Since months, France is the theatre of the biggest social strike of Europe. In order to contrast the loi El Khomri, thousands of workers refused to work and new strikes are continuing to interrupt production and services. The flows of transports, commodities and oil – with the prolonged block of refineries – are a field of struggle in the whole country. The opposition to the labor bill triggered a mass politicization, whose starting point is the refusal of the capitalistic domination over the present time and the future of entire generations. The strike in France is not simply a practice institutionalized through the unions’ initiative. Rather, it lives in the streets and in the squares, it triggers a movement that is addressing Europe beyond its local roots and the national dimension of the opposition to the proposed bill. «To learn from France» means for us to turn France into the focus of a reasoning about possibilities and limits of an experience which has to do with how to overcome the impasse of the social movements’ political initiative, how to think Europe as the minimum field of that initiative and how to bring the strike on a transnational level.
The French mobilization against the loi travail combines the time of strike and the time of uprising, because the strikes themselves are a huge uprising against the proposed legislation and because the occupation of Place de la République and of dozens squares throughout the country was born and rooted just over the wave of the first strikes. Consequently, the strike is not simply the momentary break of a power relation inside the workplaces, but is rather a productive event. It allows the constitution of a political space where hundred-thousand men and women are able to push forward their demands, so much that the Valls’ government – truly fond of emergency procedures – had to call for the 49.3 article of the constitution in order to overcome the opposition to the law and is continuing to repress, through a stubborn and ineffective brutality, every huge mobilization. If the struggle against the loi travail et son monde is not only the struggle against one bill, but also against a destiny made of precarity and oppression, it is necessary to think the French movement in the long time of the social strike, also beyond the national dimension of the opposition to the reform of the labor market.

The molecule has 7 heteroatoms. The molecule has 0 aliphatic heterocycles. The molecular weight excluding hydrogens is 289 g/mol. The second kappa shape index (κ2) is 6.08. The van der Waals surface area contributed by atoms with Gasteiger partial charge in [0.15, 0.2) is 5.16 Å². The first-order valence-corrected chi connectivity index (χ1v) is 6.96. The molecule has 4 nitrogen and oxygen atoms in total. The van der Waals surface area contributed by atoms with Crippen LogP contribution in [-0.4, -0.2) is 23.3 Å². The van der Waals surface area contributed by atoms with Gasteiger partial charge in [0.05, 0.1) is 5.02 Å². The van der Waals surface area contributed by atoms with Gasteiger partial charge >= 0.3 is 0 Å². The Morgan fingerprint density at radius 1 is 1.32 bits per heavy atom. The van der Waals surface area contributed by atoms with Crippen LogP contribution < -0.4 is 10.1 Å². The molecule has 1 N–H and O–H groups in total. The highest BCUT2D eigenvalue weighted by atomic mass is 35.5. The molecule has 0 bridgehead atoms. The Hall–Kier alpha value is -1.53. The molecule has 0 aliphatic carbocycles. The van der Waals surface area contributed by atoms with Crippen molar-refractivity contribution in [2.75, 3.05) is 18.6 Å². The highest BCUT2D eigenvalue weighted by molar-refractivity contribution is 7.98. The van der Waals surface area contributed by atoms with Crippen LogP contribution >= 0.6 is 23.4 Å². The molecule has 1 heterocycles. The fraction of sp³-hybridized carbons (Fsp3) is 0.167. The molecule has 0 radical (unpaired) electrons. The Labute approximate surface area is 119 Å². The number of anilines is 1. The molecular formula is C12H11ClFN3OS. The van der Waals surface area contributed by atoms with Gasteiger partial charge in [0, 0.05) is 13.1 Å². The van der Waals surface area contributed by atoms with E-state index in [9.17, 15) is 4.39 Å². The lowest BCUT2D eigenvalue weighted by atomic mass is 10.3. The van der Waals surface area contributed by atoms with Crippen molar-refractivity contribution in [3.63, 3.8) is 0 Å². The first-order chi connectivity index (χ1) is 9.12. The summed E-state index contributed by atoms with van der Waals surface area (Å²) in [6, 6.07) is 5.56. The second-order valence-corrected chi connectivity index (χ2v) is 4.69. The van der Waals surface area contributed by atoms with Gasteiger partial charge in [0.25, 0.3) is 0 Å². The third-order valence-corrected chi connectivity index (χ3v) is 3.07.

What is then the social strike? It is at one and the same time an industrial and a logistic strike, because it interrupts the continuity of the chain of value and it prevents the movements of commodities, people and profits; it is a metropolitan strike, because it runs over the capitalist metropolis and transforms the hierarchies that aspire to impose a universal and perpetual availability to labor. The social strike is the uprising of living labor against its own overall condition. This is why to privilege one of these struggles over the others means to misunderstand the contemporary condition and composition of living labor in Europe. After all, the diffusion and importance of the strikes are making increasingly topical and realistic the watchword on blouqe tout.
What is at stake is not only the possibility of realizing a general and prolonged strike [grève générale reconductible], as a part of Nuit Debout, many grassroots unions and some sections of the CGT are demanding, and as some sectors are actually doing. While this proposal concretely addresses the problem of how to «block the country» and to exercise an effective power against the governments’ authoritarianism, it also runs the risk of reproducing old logics and blind spots, caused by the confederal organization of labor and by the idea that the strike exclusively concerns specific places of production and services. Not all labor, in fact, is organized inside unions and can be durably localized in this or that work-place, in this or that profession. Consequently, to think the social strike means to create the conditions that allows to abstain from work also those who have flexibles, intermittent or casual labor contracts, those who do not have a labor contract, those who bring that contract in their pocket together with a residence permit. All these figures occupy an eccentric position with respect to the traditional organization of labor. While the union is still a central tactic of conflicts for men and women at work, it is not able to grasp the different forms of insubordination and refusal of exploitation that in the last months enlivened the metropolis of Paris and the French cities, from the occupation of squares in the name of democracy to the violent upheaval in the streets. The problem, therefore, is not how to represent all the figures of labor, but how to connect effectively and not occasionally the hundred-thousand men and women who are refusing to work in order to block the enactment of the loi travail and are uprising against «its world».